Updated at 10:55 p.m. ET: With prosecutors appealing for a longer sentence, former Rutgers University student Dharun Ravi on Thursday arrived at a sheriff's department to begin a 30-day sentence in a case that exploded into the headlines when his roommate, Tyler Clementi, committed suicide.
Indian-born Ravi, 20, was found guilty last March of bias intimidation and invasion of privacy.
Clementi, 18, jumped off the George Washington Bridge on Sept. 22, 2010, after finding out that Ravi saw him kissing another man and appeared to encourage others to watch his romantic encounters through a camera on his computer.
Ravi appeared in a New Jersey state court Wednesday to announce his decision to report to jail. NBCNewYork.com reported that Ravi will likely get a 10-day credit for good behavior, and may serve only 20 days in jail. He was also sentenced to 300 hours of community service and $11,000 in fines.
Ravi apologized in a written statement that was presented at his sentencing, but Clementi's parents rejected his apology as a "public relations piece," according to NBCNewYork.com.
Prosecutors are appealing Ravi's sentence, which they believe is too lenient, but they said they are not requesting the 10-year maximum sentence he faced.
Ravi could have remained free during thee prosecutors' appeal. But during a hearing Wednesday, he agreed to waive his protection from double jeopardy. He is now not allowed to argue that he's already served his time if prosecutors prevail on their appeal and he receives a longer sentence.
Ravi's lawyer, Joseph Benedict, said he's still appealing the conviction altogether.
Assistant prosecutor Julia McClure told the court that she felt statutory requirements warranted a five-year jail term.
But Judge Glenn Berman stood by his 30-day sentence. "I can't find it in me to sentence this gentleman to a state prison that houses people convicted of offenses such as murder, armed robbery and rape," Berman said. "I know he's an adult, but I think the interests of justice demand I deviate from the guidelines."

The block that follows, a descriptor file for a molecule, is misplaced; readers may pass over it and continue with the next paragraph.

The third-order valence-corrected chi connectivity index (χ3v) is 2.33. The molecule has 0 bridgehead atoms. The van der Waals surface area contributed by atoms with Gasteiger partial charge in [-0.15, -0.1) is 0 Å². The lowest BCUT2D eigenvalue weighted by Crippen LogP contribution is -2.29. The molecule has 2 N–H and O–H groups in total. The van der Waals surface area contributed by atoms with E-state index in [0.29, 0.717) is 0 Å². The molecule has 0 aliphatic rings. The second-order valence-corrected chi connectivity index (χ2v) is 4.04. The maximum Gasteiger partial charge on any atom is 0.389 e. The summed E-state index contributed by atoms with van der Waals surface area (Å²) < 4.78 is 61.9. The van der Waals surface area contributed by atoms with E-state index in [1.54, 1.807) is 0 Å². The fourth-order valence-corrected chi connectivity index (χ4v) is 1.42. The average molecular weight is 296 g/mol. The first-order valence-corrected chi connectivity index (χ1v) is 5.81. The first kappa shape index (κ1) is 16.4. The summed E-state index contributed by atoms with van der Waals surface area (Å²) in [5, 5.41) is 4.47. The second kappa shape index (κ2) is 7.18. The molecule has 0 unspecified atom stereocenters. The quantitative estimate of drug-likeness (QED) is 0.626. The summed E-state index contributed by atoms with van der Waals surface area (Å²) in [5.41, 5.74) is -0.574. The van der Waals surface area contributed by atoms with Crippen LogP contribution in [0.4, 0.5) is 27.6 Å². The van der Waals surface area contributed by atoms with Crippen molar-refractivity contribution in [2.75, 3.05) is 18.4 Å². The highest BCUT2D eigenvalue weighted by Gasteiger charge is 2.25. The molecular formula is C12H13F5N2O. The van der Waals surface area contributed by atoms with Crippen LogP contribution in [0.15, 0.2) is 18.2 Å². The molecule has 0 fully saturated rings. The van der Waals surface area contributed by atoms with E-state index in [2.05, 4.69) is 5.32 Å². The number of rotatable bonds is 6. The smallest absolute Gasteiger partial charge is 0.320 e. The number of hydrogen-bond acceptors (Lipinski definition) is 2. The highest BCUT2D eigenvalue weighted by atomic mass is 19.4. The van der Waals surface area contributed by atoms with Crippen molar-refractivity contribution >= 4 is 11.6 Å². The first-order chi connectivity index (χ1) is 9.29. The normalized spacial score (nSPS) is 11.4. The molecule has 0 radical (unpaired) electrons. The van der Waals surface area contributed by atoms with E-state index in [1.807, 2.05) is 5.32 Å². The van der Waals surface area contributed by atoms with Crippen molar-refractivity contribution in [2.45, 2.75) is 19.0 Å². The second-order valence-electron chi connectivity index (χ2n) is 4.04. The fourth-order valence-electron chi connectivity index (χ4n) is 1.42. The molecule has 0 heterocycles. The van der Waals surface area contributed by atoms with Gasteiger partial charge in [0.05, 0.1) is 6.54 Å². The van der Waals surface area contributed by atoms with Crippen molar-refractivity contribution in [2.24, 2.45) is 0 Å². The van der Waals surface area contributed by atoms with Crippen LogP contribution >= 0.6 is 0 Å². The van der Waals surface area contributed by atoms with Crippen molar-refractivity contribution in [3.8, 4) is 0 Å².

In a statement issued Tuesday through a lawyer, Ravi said he would begin serving his jail term Thursday.
"It's the only way I can go on with my life," he said in the statement -- which also included his first apology in the case.
"I accept responsibility for and regret my thoughtless, insensitive, immature, stupid and childish choices that I made on September 19, 2010 and September 21, 2010," Ravi's statement read. "My behavior and actions, which at no time were motivated by hate, bigotry, prejudice or desire to hurt, humiliate or embarrass anyone, were nonetheless the wrong choices and decisions."
When Ravi was sentenced on May 21, Judge Berman chastised him for not apologizing for his actions.
"I heard this jury say 'guilty' 288 times," Berman said, referring to all the sub-parts of the charges Ravi faced, repeated once for each juror. "And I haven't heard you apologize once."
During the court proceeding, Ravi, who expressed remorse in March in an interview with the New Jersey Star-Ledger, chose not to address the judge, though he cried as his mother pleaded for mercy from the judge.
Because Ravi's sentence is under a year, it decreases chances that immigration authorities will try to have him deported to India, where he remains a citizen.
The Associated Press contributed to this report.
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